Funded by EU H2020, MONOCLE brings together 12 partners from across Europe to create sustainable in situ observation solutions for Earth Observation (EO) of optical water quality in inland and transitional waters.
The overarching aim of MONOCLE is to developing essential research and technology to lower the cost of acquisition, maintenance, and regular deployment of in situ sensors. This is done via two routes: increased autonomy of sensors, particularly in remote locations, and new sensors to support citizen science in the fields of optics (physics) and biogeochemistry.
The MONOCLE ecosystem establishes stronger links between operational Earth Observation (EO) and essential environmental monitoring in inland and transitional water bodies by developing efficient and standardized data flows and near-real time data processing.
We focus on inland and nearshore aquatic ecosystems, which are particularly vulnerable to direct human impacts, and which represent areas of the weakest performance in current satellite observation capability despite the major technological advances in recent decades. At the same time, these areas are of great economic importance and are crucial to sustainable food, energy, and clean water supply.
MONOCLE partners are developing low-cost optical sensors, methods and technologies to support water quality monitoring by regional and national agencies. In addition to our research programme we are exploring the role local communities and volunteers (led by MONOCLE partner Earthwatch Europe) can play in collecting essential environmental data to complement existing monitoring networks, evaluate the performance of in-situ sensors, and the role citizens can play in the maintenance and deployment of sensors.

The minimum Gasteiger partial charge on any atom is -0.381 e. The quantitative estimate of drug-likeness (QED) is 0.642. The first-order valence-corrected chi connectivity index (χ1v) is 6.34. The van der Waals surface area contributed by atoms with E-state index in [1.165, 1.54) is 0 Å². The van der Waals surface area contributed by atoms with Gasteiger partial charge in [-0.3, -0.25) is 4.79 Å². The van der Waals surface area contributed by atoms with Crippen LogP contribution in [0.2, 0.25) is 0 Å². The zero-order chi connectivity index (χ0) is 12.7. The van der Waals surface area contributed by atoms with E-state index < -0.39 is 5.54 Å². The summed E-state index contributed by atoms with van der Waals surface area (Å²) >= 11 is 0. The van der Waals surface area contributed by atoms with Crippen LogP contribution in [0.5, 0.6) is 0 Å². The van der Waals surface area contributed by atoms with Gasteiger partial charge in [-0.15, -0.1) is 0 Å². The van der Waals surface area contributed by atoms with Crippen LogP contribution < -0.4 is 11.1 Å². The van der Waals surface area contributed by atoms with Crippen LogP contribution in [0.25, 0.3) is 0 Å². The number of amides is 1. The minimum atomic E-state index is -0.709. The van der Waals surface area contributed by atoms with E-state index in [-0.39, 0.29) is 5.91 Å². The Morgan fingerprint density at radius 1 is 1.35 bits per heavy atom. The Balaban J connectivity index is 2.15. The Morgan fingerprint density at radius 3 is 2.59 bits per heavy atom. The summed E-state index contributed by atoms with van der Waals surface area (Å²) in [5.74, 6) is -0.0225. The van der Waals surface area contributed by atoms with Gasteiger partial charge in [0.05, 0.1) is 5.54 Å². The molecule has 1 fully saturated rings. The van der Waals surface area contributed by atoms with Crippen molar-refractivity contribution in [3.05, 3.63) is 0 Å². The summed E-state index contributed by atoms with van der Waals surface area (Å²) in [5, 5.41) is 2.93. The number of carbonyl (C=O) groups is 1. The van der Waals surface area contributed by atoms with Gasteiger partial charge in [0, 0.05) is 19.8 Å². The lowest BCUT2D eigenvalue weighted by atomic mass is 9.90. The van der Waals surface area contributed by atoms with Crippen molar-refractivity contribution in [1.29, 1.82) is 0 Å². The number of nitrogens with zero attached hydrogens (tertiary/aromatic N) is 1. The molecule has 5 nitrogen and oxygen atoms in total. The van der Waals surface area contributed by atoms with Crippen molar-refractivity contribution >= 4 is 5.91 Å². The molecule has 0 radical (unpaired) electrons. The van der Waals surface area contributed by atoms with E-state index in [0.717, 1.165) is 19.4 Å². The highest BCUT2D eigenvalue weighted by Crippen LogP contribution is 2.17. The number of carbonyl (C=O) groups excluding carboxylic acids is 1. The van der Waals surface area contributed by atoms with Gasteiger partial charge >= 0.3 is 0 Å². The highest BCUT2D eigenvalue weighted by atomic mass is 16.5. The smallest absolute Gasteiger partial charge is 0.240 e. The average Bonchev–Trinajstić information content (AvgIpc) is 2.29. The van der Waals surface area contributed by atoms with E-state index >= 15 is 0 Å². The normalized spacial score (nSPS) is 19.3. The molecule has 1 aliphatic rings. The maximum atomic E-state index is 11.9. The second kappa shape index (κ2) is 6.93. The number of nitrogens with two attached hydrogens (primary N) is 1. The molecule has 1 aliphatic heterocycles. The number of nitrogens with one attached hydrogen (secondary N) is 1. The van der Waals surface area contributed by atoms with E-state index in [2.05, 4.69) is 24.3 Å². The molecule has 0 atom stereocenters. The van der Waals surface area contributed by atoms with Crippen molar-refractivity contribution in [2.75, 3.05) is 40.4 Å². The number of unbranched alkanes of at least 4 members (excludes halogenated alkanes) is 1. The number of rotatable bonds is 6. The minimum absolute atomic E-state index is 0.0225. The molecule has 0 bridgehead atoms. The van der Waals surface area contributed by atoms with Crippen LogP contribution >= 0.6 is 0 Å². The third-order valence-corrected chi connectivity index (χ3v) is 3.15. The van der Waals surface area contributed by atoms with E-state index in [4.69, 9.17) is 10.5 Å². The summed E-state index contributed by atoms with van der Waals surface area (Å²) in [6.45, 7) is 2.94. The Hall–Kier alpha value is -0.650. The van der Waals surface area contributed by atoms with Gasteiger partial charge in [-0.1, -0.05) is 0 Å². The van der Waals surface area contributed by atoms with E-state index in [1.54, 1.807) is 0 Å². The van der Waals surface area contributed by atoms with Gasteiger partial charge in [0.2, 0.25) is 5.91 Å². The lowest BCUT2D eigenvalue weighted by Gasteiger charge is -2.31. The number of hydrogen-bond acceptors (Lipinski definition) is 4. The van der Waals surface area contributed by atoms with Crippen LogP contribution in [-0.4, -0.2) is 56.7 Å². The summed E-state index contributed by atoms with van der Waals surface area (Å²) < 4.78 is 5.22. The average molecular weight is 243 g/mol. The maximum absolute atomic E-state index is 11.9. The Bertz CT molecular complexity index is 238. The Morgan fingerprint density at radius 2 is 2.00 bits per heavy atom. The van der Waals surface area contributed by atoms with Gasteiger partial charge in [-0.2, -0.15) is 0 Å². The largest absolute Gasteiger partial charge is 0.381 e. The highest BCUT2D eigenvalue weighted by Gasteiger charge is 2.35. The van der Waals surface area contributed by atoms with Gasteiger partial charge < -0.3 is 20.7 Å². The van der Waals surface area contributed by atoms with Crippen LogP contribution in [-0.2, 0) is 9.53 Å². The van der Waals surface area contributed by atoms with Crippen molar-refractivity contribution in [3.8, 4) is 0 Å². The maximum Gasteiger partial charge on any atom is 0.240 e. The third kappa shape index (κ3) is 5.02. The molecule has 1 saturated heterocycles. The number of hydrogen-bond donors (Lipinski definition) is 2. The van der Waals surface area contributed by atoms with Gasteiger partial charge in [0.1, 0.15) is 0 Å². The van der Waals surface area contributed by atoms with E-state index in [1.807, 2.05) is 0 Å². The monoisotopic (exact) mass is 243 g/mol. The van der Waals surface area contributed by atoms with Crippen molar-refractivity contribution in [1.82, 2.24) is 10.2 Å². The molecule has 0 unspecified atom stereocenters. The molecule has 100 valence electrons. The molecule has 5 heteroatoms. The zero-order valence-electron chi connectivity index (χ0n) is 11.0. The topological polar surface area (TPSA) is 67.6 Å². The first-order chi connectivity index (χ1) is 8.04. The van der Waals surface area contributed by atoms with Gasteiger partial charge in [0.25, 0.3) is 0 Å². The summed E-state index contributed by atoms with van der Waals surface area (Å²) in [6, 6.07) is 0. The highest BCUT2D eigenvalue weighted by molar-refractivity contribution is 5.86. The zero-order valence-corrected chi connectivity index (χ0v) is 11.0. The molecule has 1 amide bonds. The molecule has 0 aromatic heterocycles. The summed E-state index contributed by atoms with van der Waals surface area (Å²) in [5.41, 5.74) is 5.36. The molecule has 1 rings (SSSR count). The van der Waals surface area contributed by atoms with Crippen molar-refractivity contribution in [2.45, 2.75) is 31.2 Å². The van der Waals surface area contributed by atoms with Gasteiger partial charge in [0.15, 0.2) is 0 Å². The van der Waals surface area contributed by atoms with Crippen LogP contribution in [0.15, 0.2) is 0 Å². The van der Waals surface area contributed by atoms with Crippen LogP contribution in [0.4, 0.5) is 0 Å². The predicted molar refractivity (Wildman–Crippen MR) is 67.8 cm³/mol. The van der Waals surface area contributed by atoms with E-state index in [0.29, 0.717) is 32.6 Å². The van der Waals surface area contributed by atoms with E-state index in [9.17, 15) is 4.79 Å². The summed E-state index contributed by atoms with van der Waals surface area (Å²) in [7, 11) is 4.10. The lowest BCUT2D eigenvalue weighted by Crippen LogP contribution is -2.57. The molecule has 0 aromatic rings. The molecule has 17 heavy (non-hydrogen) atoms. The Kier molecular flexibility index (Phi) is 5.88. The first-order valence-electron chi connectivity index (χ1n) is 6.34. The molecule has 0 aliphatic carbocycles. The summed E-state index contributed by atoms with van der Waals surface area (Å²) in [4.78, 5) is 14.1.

Citizen science observatories are used to evaluate the role citizens can play in an integrated observation platform of in situ autonomous and citizen operated sensors and earth observation services to monitor the water quality parameters, for large rivers, lakes, reservoirs, estuaries, bays and other coastal zones around the world including, in particular, data poor regions.
Volunteers have been active in testing and demonstration activities in the Mälardalen in Sweden, Lake Tanganyika in Tanzania, the Pyrenees lakes in Spain, the Danube Delta in Romania, and in water reservoirs around Sao Paolo in Brazil.
The following scores were calculated using a statistically-driven machine-learning approach, a type of AI that learns to perform a task by analysing patterns in data. This is an experimental approach to citizen-science impact assessment, and the exact reasoning behind the scores is not explainable. The scores represent a best guess of the impact the project is having in each domain. Scores are recalculated and updated when “View impact report” is clicked.
Proportion of questions answered in each domain.